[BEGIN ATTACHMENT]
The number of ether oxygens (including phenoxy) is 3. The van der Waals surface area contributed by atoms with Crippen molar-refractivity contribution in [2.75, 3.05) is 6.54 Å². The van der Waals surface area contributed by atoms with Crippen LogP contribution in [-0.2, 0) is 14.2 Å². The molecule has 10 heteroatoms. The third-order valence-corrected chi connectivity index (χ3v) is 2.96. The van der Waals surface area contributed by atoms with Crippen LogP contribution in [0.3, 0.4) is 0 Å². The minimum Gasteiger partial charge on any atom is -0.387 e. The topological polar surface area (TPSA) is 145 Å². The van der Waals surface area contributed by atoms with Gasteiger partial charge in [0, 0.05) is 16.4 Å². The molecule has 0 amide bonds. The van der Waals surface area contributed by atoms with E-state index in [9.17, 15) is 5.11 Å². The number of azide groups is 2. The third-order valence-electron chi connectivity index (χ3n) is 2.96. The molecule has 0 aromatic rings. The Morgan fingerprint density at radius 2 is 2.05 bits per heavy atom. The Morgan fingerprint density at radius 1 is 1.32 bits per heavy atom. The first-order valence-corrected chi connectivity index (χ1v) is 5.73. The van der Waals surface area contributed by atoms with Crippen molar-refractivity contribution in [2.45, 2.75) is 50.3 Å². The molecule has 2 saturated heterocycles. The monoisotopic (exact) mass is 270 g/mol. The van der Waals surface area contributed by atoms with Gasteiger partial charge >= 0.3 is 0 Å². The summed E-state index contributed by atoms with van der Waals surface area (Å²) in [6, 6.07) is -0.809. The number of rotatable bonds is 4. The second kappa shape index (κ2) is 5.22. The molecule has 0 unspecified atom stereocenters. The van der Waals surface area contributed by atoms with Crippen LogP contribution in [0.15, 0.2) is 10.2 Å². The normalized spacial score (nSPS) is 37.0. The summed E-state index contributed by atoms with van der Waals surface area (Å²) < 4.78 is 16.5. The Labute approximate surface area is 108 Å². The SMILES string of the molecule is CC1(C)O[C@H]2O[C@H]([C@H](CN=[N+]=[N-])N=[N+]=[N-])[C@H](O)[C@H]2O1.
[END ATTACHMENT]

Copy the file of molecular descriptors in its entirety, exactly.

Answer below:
The number of ether oxygens (including phenoxy) is 3. The van der Waals surface area contributed by atoms with Crippen molar-refractivity contribution in [2.75, 3.05) is 6.54 Å². The van der Waals surface area contributed by atoms with Crippen LogP contribution in [-0.2, 0) is 14.2 Å². The molecule has 10 heteroatoms. The third-order valence-corrected chi connectivity index (χ3v) is 2.96. The van der Waals surface area contributed by atoms with Crippen LogP contribution in [0.3, 0.4) is 0 Å². The minimum Gasteiger partial charge on any atom is -0.387 e. The topological polar surface area (TPSA) is 145 Å². The van der Waals surface area contributed by atoms with Gasteiger partial charge in [0, 0.05) is 16.4 Å². The molecule has 0 amide bonds. The van der Waals surface area contributed by atoms with E-state index in [9.17, 15) is 5.11 Å². The number of azide groups is 2. The third-order valence-electron chi connectivity index (χ3n) is 2.96. The molecule has 0 aromatic rings. The Morgan fingerprint density at radius 2 is 2.05 bits per heavy atom. The Morgan fingerprint density at radius 1 is 1.32 bits per heavy atom. The first-order valence-corrected chi connectivity index (χ1v) is 5.73. The van der Waals surface area contributed by atoms with Crippen molar-refractivity contribution in [2.45, 2.75) is 50.3 Å². The molecule has 2 saturated heterocycles. The monoisotopic (exact) mass is 270 g/mol. The van der Waals surface area contributed by atoms with Gasteiger partial charge >= 0.3 is 0 Å². The summed E-state index contributed by atoms with van der Waals surface area (Å²) in [6, 6.07) is -0.809. The number of rotatable bonds is 4. The second kappa shape index (κ2) is 5.22. The molecule has 0 unspecified atom stereocenters. The van der Waals surface area contributed by atoms with Crippen LogP contribution in [0.15, 0.2) is 10.2 Å². The normalized spacial score (nSPS) is 37.0. The summed E-state index contributed by atoms with van der Waals surface area (Å²) < 4.78 is 16.5. The Labute approximate surface area is 108 Å². The SMILES string of the molecule is CC1(C)O[C@H]2O[C@H]([C@H](CN=[N+]=[N-])N=[N+]=[N-])[C@H](O)[C@H]2O1.